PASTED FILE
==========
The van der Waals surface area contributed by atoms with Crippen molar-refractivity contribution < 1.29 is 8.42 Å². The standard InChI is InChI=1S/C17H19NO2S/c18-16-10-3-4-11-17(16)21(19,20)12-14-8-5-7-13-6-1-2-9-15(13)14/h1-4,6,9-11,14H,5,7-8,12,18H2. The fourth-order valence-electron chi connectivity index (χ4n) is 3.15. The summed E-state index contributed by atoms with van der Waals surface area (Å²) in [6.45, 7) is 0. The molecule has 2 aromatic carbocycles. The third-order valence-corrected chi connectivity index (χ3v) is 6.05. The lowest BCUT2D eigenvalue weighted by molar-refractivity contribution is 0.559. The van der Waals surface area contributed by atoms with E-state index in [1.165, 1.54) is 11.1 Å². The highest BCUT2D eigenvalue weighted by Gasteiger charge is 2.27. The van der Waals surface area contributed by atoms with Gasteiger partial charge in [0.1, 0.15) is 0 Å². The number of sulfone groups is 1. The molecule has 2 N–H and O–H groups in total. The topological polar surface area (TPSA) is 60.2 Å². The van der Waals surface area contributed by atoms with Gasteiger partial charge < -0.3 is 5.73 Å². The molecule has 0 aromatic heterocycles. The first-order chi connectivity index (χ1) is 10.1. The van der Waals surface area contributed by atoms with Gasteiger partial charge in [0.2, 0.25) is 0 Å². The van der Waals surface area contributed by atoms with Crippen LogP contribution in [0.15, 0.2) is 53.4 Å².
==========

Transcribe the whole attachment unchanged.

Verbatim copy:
The van der Waals surface area contributed by atoms with Crippen molar-refractivity contribution < 1.29 is 8.42 Å². The standard InChI is InChI=1S/C17H19NO2S/c18-16-10-3-4-11-17(16)21(19,20)12-14-8-5-7-13-6-1-2-9-15(13)14/h1-4,6,9-11,14H,5,7-8,12,18H2. The fourth-order valence-electron chi connectivity index (χ4n) is 3.15. The summed E-state index contributed by atoms with van der Waals surface area (Å²) in [6.45, 7) is 0. The molecule has 2 aromatic carbocycles. The third-order valence-corrected chi connectivity index (χ3v) is 6.05. The lowest BCUT2D eigenvalue weighted by molar-refractivity contribution is 0.559. The van der Waals surface area contributed by atoms with E-state index in [1.165, 1.54) is 11.1 Å². The highest BCUT2D eigenvalue weighted by Gasteiger charge is 2.27. The van der Waals surface area contributed by atoms with Gasteiger partial charge in [0.1, 0.15) is 0 Å². The number of sulfone groups is 1. The molecule has 2 N–H and O–H groups in total. The topological polar surface area (TPSA) is 60.2 Å². The van der Waals surface area contributed by atoms with Gasteiger partial charge < -0.3 is 5.73 Å². The molecule has 0 aromatic heterocycles. The first-order chi connectivity index (χ1) is 10.1. The van der Waals surface area contributed by atoms with Gasteiger partial charge in [0.2, 0.25) is 0 Å². The van der Waals surface area contributed by atoms with Crippen LogP contribution in [0.15, 0.2) is 53.4 Å².